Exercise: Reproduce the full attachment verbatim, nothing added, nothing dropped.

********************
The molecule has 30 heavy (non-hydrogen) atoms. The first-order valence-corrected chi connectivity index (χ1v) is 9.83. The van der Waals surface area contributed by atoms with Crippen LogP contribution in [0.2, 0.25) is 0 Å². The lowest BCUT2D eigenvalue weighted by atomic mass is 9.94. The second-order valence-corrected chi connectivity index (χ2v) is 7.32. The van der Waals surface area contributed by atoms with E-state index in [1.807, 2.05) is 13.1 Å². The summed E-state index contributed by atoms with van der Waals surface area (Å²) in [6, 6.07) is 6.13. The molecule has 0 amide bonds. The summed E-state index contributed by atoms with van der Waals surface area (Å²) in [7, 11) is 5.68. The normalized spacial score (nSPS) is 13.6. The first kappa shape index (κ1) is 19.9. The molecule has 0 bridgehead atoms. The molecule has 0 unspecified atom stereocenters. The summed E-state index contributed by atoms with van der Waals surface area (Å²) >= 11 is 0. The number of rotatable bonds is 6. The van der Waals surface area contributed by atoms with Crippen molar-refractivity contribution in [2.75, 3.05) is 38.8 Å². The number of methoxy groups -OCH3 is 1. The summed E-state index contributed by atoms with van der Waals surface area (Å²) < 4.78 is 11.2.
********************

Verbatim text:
The molecule has 30 heavy (non-hydrogen) atoms. The first-order valence-corrected chi connectivity index (χ1v) is 9.83. The van der Waals surface area contributed by atoms with Crippen LogP contribution in [0.2, 0.25) is 0 Å². The lowest BCUT2D eigenvalue weighted by atomic mass is 9.94. The second-order valence-corrected chi connectivity index (χ2v) is 7.32. The van der Waals surface area contributed by atoms with E-state index in [1.807, 2.05) is 13.1 Å². The summed E-state index contributed by atoms with van der Waals surface area (Å²) in [6, 6.07) is 6.13. The molecule has 0 amide bonds. The summed E-state index contributed by atoms with van der Waals surface area (Å²) in [7, 11) is 5.68. The normalized spacial score (nSPS) is 13.6. The first kappa shape index (κ1) is 19.9. The molecule has 0 bridgehead atoms. The molecule has 0 unspecified atom stereocenters. The summed E-state index contributed by atoms with van der Waals surface area (Å²) >= 11 is 0. The number of rotatable bonds is 6. The van der Waals surface area contributed by atoms with Crippen molar-refractivity contribution in [2.75, 3.05) is 38.8 Å². The number of methoxy groups -OCH3 is 1. The summed E-state index contributed by atoms with van der Waals surface area (Å²) < 4.78 is 11.2.